Chad (32m 51s):
We'll do another one on this. I promise.
Keith (32m 53s):
It's very important topic. And there's a lot of, you know, all of our laws as you know, apply to applicants as well. Not, you don't need to be working somewhere to bring a charge of discrimination. But now there's vendors out there that offer AI to look at job applications and postings and job descriptions, and they will tell you what terms are using to deter, you know, to make it more gender neutral. And so they'll give you a job description, they'll scan all the words and say, well, it's more likely that males are going to apply than females, and here's how you balance it out. So that's a way AI can be very good, right? To sort of deal with those issues.
Keith (33m 34s):
And that's why, you know, I like tech, I'm all for tech. I really think tech can, can help eliminate, you know, a lot of the bias. And I think that's a really great example, but from my perspective at the EEOC, and I know in your role, listening to your podcast, you sort of get it as well. That how much different tech there is in just HR alone and how it touches all different times that I know the vast majority of the hot parts to talk about is in recruitment, but it really it's so much more than that. And when I'm looking at this, from what I want to educate on, is where tech is being used in the entire life cycle of the employee.
Keith (34m 15s):
And that starts with the job description. And then it starts with the thought of recruiting. And are you going to do active recruiting, or are you going to passively, you know, try to get people who are not actually looking for jobs and you know, what are you basing that on base now that you have your resume and to try to screen them out to interviews by done by chatbots or by facial recognition, and then having a gamified assessments through the decision using AI to hire through the decision to what are you going to offer that employee for money, for compensation. And then AI will tell you if they're based upon their resume, if they're likely to accept it and what offer.
Keith (34m 58s):
And then there are some really interesting programs out there that are way outside of our wheelhouse here, jurisdiction wise, but like that can then predict what kind of employee that person is going to be versus then they're hired than they're there.
Chad (35m 12s):
And isn't that crazy though? I mean, seriously, to predict what kind of employee that person's going to be, not knowing the type of manager that individuals had before, not knowing the type of environment that they've had to deal with before, but yet taking all that historical quote/unquote "data" and trying to predict what a human's going to do.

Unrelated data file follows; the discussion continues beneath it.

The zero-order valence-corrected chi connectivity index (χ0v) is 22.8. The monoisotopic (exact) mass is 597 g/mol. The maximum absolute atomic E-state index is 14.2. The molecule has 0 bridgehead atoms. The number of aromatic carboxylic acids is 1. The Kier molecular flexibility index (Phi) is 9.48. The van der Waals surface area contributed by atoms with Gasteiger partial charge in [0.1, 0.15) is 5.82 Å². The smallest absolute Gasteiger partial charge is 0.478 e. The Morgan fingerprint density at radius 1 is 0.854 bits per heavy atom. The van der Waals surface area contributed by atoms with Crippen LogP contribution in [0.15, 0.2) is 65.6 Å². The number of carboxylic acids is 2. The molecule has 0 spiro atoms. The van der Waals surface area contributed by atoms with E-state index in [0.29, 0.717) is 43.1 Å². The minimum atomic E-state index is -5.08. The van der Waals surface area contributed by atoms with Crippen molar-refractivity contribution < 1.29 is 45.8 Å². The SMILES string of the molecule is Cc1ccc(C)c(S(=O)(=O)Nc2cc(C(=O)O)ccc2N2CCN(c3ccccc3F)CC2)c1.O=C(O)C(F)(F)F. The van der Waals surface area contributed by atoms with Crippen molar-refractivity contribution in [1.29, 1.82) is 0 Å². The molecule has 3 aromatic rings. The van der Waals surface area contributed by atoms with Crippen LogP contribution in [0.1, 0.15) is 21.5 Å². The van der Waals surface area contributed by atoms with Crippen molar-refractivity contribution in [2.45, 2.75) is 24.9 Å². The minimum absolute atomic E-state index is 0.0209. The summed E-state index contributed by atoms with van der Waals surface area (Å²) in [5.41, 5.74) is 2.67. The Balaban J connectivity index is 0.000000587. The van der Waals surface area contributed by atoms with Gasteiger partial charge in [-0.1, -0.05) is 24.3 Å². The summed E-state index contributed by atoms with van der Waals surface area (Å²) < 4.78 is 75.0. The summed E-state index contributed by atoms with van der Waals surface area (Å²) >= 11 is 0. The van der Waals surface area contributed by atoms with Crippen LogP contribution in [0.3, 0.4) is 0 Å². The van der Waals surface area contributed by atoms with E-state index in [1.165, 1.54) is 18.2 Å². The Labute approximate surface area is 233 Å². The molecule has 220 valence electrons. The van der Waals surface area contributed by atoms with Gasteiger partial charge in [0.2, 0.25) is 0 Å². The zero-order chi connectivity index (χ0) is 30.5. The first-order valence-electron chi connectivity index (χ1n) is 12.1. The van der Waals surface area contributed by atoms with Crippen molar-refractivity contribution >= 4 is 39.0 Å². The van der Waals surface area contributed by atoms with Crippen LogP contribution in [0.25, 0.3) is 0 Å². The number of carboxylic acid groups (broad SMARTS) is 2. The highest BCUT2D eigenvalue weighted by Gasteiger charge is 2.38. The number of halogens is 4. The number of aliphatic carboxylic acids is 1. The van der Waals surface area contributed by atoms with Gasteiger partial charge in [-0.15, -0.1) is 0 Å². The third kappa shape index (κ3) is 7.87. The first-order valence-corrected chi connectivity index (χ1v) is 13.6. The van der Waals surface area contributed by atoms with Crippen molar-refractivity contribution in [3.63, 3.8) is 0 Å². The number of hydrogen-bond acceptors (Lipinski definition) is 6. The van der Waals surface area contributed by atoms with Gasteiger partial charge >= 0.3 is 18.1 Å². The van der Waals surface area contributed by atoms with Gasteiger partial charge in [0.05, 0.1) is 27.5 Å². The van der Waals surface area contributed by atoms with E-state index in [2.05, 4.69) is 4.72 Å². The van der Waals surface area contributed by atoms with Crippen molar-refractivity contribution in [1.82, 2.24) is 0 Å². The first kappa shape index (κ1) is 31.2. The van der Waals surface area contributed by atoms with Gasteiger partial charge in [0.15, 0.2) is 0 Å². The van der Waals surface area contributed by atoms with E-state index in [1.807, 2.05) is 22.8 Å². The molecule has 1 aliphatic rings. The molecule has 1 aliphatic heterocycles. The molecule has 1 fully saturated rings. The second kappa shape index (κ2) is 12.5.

Joel (35m 33s):
That's why you and I will never have a full time job again, Chad.
Keith (35m 36s):
Exactly, it's even more than that. So then you're there. And then, you know, we're using AI to potentially monitor employee's chats and emails to see, you know, their job satisfaction, if they're likely to leave or not. And then other programs saying, you know, you have this employee in this group doing this job, but based on the resume, she would be so much better in sales in this part of the country. And then what I wrote about most recently in the Chicago Tribune, about AI then assessing workers on more than just how much widgets they're making that day based on every aspect of their job, and then potentially automatic notifications that they get a bad performance review or they're fired.
Keith (36m 21s):
So it's really the entire life cycle for me. And that's, I can't just focus in on the recruitment piece. I can't focus just in, on the upskilling and re-skilling piece. I have to look at every single part of that and I need to talk about every part of that. I need to give best practices on every part of that. And then when, where it's going wrong, I need to then enforce on all the different parts that are just not working.
Joel (36m 49s):
If, Chad can go off script a little bit, I'm going to pull a curve ball as well, but there is a bridge here, I promise. We've talked about facial recognition. We just talked about job descriptions and sort of how to promote those. And I want to pivot over to social media for a second, and pre-pandemic, Facebook went through a pretty big change to the way that they allow employers to market their jobs. So Facebook, if you've never used it, you can target by age, location, education, there are so many ways that you can do that well from a job posting perspective and promoting jobs that's can be a really bad thing.
Joel (37m 31s):